The current Keystone XL route was chosen by Transcanada precisely becase it was the least expensive design that could achieve their goals of getting more refined fuels to the growing markets of Latin America and Asia. All other routes and methods for accomplishing their goals were more expensive and / or risky. So saying that the oil will get to market regardless is ignoring the higher costs and risks that the other options for producing fuels from tar sands present. For example, a westerly route to ports in BC is experiencing heavy opposition from First Nations peoples and other communities along the proposed route along with potential export terminals on the coast.

    And the only reason why the tar sands make “economic” sense is because all the damages from producing and using the oil are offloaded onto society as a whole for countless future generations. The social cost of carbon is probably around $50 a ton, although even $20 a ton could put the future of tar sands in danger. And all the profits from these operations will be pulled off before the bill comes due to REALLY clean up and fully restore the moonscapes that are being created up in Alberta.

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  9. 9. Soccerdad 1:11 pm 05/6/2013

    Interesting article yet totally irrelevant to the issue of whether Keystone should be approved or whether oil sands should be exploited. The oil will be produced and used. The only question is whether the NER will be even lower because the oil has to be shipped by truck / rail or whether a pipeline will be built into the US or to Canada’s west coast.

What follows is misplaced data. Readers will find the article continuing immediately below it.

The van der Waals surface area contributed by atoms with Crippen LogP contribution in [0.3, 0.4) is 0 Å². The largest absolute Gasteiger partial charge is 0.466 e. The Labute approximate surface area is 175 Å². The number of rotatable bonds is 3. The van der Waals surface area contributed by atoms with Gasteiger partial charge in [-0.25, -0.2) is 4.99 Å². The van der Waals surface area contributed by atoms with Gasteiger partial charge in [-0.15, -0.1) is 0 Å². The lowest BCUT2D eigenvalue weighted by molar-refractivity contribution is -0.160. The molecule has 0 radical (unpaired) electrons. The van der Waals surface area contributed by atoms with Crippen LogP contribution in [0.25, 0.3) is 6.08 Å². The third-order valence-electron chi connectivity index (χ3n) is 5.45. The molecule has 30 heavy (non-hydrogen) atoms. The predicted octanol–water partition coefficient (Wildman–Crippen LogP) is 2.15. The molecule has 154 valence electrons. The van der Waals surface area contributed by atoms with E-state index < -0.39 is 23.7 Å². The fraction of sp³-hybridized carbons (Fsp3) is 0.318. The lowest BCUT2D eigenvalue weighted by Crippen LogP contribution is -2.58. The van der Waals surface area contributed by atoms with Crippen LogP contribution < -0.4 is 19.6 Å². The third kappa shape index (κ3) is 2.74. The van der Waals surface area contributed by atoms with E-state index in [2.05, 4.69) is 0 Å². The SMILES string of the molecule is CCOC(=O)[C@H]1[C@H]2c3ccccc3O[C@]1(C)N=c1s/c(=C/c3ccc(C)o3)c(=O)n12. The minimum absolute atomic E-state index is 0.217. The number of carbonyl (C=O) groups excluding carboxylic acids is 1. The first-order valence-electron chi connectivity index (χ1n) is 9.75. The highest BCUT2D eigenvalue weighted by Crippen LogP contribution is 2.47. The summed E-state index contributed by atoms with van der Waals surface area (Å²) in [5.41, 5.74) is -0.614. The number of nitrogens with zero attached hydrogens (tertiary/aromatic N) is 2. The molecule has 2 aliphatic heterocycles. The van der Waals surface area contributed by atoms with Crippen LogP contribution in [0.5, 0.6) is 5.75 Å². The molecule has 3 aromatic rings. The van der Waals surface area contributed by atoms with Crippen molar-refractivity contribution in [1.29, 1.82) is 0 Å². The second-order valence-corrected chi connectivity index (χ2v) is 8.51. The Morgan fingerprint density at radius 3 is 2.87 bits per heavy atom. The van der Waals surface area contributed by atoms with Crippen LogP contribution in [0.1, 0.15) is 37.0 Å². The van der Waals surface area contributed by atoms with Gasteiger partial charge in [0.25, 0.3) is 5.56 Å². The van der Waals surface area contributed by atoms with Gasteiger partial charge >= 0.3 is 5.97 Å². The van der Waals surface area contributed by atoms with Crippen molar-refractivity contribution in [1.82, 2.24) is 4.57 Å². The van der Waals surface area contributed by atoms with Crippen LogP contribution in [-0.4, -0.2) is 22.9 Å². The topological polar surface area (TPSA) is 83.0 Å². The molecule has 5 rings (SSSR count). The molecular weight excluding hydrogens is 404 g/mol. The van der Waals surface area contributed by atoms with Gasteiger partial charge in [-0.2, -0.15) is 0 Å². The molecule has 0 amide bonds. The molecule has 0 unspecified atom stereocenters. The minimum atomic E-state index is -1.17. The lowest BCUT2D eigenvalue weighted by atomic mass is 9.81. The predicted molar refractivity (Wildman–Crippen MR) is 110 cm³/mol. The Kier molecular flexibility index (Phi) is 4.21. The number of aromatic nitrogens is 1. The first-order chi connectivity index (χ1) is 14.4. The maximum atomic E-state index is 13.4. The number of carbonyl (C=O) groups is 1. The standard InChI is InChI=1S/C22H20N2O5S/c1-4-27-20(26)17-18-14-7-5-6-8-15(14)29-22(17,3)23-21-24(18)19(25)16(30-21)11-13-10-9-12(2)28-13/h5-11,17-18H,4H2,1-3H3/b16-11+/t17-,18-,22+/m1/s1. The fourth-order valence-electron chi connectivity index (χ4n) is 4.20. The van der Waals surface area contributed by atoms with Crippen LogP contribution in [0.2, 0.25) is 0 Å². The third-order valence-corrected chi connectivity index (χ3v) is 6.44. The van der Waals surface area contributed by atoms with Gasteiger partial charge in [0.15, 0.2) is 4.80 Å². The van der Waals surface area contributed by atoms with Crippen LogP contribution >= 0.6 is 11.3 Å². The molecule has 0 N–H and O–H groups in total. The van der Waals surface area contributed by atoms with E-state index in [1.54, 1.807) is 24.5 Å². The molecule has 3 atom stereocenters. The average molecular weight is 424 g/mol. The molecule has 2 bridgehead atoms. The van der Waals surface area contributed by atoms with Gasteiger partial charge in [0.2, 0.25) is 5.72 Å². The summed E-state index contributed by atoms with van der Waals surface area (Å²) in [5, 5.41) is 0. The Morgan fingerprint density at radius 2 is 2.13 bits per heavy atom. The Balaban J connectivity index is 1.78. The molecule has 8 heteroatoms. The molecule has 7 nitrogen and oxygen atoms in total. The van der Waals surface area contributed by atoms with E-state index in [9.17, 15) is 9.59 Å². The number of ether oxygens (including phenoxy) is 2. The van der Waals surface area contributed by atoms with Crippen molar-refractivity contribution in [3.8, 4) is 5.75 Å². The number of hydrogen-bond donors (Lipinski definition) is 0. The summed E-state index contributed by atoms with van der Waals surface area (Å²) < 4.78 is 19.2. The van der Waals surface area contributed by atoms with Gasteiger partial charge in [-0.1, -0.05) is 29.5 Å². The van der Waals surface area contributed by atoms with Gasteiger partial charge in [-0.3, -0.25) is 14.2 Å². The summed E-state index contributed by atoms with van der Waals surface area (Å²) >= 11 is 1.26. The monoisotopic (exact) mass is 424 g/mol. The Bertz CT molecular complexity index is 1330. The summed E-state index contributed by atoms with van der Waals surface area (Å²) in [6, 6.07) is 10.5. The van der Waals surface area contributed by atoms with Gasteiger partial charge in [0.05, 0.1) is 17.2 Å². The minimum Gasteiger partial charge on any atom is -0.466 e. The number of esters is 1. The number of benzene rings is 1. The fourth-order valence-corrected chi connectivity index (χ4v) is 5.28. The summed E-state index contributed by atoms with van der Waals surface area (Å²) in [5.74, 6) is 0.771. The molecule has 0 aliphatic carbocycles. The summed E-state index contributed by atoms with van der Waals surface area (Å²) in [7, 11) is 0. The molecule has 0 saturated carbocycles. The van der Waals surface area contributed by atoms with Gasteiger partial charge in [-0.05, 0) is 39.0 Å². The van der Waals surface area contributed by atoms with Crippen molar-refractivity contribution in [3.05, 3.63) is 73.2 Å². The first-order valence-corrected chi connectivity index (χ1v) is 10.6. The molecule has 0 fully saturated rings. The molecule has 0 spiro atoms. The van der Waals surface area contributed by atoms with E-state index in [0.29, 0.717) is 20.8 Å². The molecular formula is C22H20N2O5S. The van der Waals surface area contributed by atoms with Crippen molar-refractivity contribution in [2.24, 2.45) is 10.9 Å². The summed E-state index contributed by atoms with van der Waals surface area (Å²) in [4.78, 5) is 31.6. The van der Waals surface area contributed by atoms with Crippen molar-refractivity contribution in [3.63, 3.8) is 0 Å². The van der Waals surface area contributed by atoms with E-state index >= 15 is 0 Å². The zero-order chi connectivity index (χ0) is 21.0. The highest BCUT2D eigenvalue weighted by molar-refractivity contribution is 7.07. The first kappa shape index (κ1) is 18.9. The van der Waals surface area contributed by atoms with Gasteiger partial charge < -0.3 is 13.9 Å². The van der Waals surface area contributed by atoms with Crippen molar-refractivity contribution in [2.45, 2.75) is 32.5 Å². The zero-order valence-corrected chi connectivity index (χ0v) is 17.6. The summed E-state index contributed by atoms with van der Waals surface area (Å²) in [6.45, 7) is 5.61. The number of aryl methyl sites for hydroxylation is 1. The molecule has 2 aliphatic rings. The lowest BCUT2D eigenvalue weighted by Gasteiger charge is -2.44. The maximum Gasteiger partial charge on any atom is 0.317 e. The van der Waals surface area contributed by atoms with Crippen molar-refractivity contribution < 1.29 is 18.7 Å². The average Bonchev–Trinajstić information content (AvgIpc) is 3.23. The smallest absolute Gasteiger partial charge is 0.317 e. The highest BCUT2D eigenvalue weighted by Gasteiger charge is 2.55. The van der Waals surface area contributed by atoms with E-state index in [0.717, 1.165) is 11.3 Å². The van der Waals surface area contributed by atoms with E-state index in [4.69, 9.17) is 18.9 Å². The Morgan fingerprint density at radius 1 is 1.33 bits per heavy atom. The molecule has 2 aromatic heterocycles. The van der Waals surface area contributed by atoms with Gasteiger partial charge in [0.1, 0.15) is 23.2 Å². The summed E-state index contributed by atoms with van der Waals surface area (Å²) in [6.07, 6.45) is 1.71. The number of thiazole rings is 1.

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  10. 10. M Tucker 3:32 pm 05/6/2013

    “If you are primarily concerned about carbon emissions, we should really get off oil – including oil sands – altogether.”

    That is why we need to leave it in the ground. In the US we have no way to force Canada to not develop tar sand oil. We have no real way to stop it from coming into the US by existing pipelines, trains, trucks or ships. But we can demonstrate our disapproval and make the oil companies suffer just a little bit by opposing the Keystone extension. Don’t let the perfect be the enemy of the good.

    Link to this
  11. 11. jgrosay 4:10 pm 05/11/2013

    Few times I understand you, you could rarely understand me. Only when we are in the mud, we understand immediately. Please watch Tommy!

    Link to this
  12. 12. kienhua68 2:45 am 05/12/2013

    So the net effect, no matter the choice, is more CO2. We may suffer less secondary pollutants with gas than coal or oil. Still the end result will be a hotter and hotter planet. So all this debate is purely for the sake of itself.
    We’ve dug up the past and will likely relive it. Well many of you will as I’ll be gone by then. So stock up on summer clothes and antiperspirant and hope for the best.

    Link to this